Anti-biofilm property of essential oils from Cymbopogon sp

Universidade Federal de Santa Maria

Ci. e Nat., Santa Maria, v.42, e94, 2020


ISSN 2179-460X

Received: 15/03/20   Accepted: 06/05/20  Published: 23/12/20





Comparison of temporal and spatial variation of periphytic algal community in two urban lakes in Umuarama-PR (Brazil)


Rodrigo Felipe Bedim GodoyI
Elias TrevisanII
Enzo Luigi CrisiogiovanniIII

Matheus Haddad NudiIV

Carlos Eduardo PortoV

Lucas Augusto Pereira RodriguesVI

Marcela Barbosa dos SantosVII

Anne Heloise RochaVIII

Lilian TavaresIX

Marcus Vinicius Ribeiro RuggeriX

João Gabriel da Silva AndradeXI

Gilberto Soares NascimentoXII


I Universidade Estadual de Maringá, Umuarama, PR. E-mail:

II Universidade Estadual de Maringá, Umuarama, PR. E-mail:

III Universidade Estadual do Centro Oeste, Guarapuava, PR. E-mail:

IV Universidade Estadual de Maringá, Umuarama, PR. E-mail:

V Universidade Estadual de Maringá, Umuarama, PR. E-mail:

VI Universidade Estadual de Maringá, Umuarama, PR. E-mail:

VII Universidade Estadual de Maringá, Umuarama, PR. E-mail:

VIII Universidade Estadual de Maringá, Umuarama, PR. E-mail:

IX Universidade Estadual de Maringá, Umuarama, PR. E-mail:

X Universidade Estadual de Maringá, Umuarama, PR. E-mail:

XI Universidade Estadual de Maringá, Umuarama, PR. E-mail:

XII Universidade Estadual de Maringá, Umuarama, PR. E-mail:




Water resources are very important for all living organisms, and as being of vital importance need to be preserved. Thus, many water bodies are monitored as an essential strategy for identification of possible alterations over space and time. The analyses were performed in two different hydrological conditions, and water sample and rocks were collected in two different points at each lake. The results showed higher values of Ammoniacal Nitrogen in Aratimbó Lake, mainly during dry period (Ammoniacal Nitrogen = 4.2 mgL-1) at P1. However, P2 at Tucuruvi Lake presented higher concentration of Orthophosphate (2.24 mgL-1). Total Periphyton density also demonstrated variation among the different hydrological scenarios and lakes. The Highest density was of 385.30 10³ at Aratimbó Lake and 180.43 10³ at Tucuruvi Lake in rainy condition. Comparing the predominance of species, In Aratimbó Lake, Chlorophyceae class was predominant at P1, while Cyanophyceae class was predominant at P2. In dry period, Bacillarophyceae class was seen as the predominant class for both of lakes and for all sampling points. Differently from Aratimbó Lake, in Tucuruvi Lake Bacillarophyceae class was predominant in both of hydrological scenarios.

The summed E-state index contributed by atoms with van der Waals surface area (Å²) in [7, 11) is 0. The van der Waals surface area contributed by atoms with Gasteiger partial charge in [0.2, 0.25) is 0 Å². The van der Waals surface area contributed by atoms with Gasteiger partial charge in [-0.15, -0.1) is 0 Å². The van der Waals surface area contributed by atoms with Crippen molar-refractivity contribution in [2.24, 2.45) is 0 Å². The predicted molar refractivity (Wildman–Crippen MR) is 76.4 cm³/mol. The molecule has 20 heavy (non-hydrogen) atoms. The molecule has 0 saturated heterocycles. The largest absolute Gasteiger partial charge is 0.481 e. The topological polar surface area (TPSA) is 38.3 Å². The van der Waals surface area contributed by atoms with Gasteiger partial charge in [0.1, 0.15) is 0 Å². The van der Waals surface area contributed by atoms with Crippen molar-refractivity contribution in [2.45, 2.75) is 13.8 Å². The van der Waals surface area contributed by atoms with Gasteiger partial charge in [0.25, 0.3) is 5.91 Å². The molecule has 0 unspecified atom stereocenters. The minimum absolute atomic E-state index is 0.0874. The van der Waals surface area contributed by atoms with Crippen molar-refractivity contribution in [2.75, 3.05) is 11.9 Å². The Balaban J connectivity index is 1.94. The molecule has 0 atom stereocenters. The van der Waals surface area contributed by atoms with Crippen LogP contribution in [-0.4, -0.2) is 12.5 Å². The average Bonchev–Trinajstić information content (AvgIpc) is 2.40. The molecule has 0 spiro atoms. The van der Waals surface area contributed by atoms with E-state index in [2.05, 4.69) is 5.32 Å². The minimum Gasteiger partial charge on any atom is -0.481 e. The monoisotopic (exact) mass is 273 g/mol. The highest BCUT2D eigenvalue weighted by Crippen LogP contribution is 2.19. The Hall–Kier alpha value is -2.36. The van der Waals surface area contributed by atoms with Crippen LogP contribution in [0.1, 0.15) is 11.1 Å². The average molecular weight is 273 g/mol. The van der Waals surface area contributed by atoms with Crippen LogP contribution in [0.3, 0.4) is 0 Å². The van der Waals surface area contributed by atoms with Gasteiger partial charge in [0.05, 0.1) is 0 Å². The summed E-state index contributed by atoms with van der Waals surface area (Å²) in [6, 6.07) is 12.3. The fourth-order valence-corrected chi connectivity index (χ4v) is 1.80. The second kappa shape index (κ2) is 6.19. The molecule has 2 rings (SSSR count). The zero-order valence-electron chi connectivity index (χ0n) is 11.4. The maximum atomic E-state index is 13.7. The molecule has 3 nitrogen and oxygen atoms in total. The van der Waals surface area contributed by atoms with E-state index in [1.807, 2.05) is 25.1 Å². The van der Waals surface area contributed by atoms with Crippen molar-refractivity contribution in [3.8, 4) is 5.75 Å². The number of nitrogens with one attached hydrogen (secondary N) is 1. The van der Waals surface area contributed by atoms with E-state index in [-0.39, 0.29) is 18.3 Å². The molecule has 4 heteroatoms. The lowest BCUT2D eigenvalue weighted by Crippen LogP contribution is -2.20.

Keywords: Periphyton, Ammoniacal Nitrogen, Urbanization.



1 Introduction

The water availability of good quality is a limiting factor for the development of any known life form. Moreover, this important natural resource is a decisive element for human economic and social progress (SCHWARZENBACH et al., 2010). Water quantity and quality are the result of a number of natural factors such as runoff, infiltration, precipitation, temperature. And also several anthropogenic factors such as landscape changes, wastewater (domestic and industrial), pesticide application, and others. (AL-SHAMIi et al., 2011). It is reasonable to consider that management strategies need to be employed to improve the way man uses natural resources, as improper use impacts on the quality of available water (PURMALIS et al., 2019).

Sustainable use of a resource requires first assessment of the water body, revealing qualitative and quantitative aspects of the system. For this, different techniques used in water quality monitoring programs are employed, the most used taking into consideration physicochemical parameters (MANJARE et al., 2010). However, there is a certain weakness for these measurements, as they do not provide sufficient information about aquatic ecology and its relationship with environmental changes, as they are sensitive parameters to changes in spatiotemporal scales (DEBELS  et al., 2005).